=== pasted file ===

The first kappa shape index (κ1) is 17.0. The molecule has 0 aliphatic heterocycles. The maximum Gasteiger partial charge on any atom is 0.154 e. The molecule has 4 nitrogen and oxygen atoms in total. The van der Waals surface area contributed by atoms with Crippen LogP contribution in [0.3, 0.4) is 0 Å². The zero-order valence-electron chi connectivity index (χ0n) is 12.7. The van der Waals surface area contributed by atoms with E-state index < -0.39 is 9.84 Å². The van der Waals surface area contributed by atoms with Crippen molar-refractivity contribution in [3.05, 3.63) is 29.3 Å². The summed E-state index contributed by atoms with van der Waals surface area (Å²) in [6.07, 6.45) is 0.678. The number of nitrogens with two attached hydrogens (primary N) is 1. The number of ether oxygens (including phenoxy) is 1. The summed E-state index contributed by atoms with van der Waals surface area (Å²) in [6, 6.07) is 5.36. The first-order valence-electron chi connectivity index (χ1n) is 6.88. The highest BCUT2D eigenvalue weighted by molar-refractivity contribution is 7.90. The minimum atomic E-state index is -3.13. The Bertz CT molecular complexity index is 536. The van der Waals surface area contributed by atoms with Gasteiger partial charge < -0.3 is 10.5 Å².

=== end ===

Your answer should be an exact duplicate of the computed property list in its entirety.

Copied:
The first kappa shape index (κ1) is 17.0. The molecule has 0 aliphatic heterocycles. The maximum Gasteiger partial charge on any atom is 0.154 e. The molecule has 4 nitrogen and oxygen atoms in total. The van der Waals surface area contributed by atoms with Crippen LogP contribution in [0.3, 0.4) is 0 Å². The zero-order valence-electron chi connectivity index (χ0n) is 12.7. The van der Waals surface area contributed by atoms with E-state index < -0.39 is 9.84 Å². The van der Waals surface area contributed by atoms with Crippen molar-refractivity contribution in [3.05, 3.63) is 29.3 Å². The summed E-state index contributed by atoms with van der Waals surface area (Å²) in [6.07, 6.45) is 0.678. The number of nitrogens with two attached hydrogens (primary N) is 1. The number of ether oxygens (including phenoxy) is 1. The summed E-state index contributed by atoms with van der Waals surface area (Å²) in [6, 6.07) is 5.36. The first-order valence-electron chi connectivity index (χ1n) is 6.88. The highest BCUT2D eigenvalue weighted by molar-refractivity contribution is 7.90. The minimum atomic E-state index is -3.13. The Bertz CT molecular complexity index is 536. The van der Waals surface area contributed by atoms with Gasteiger partial charge < -0.3 is 10.5 Å².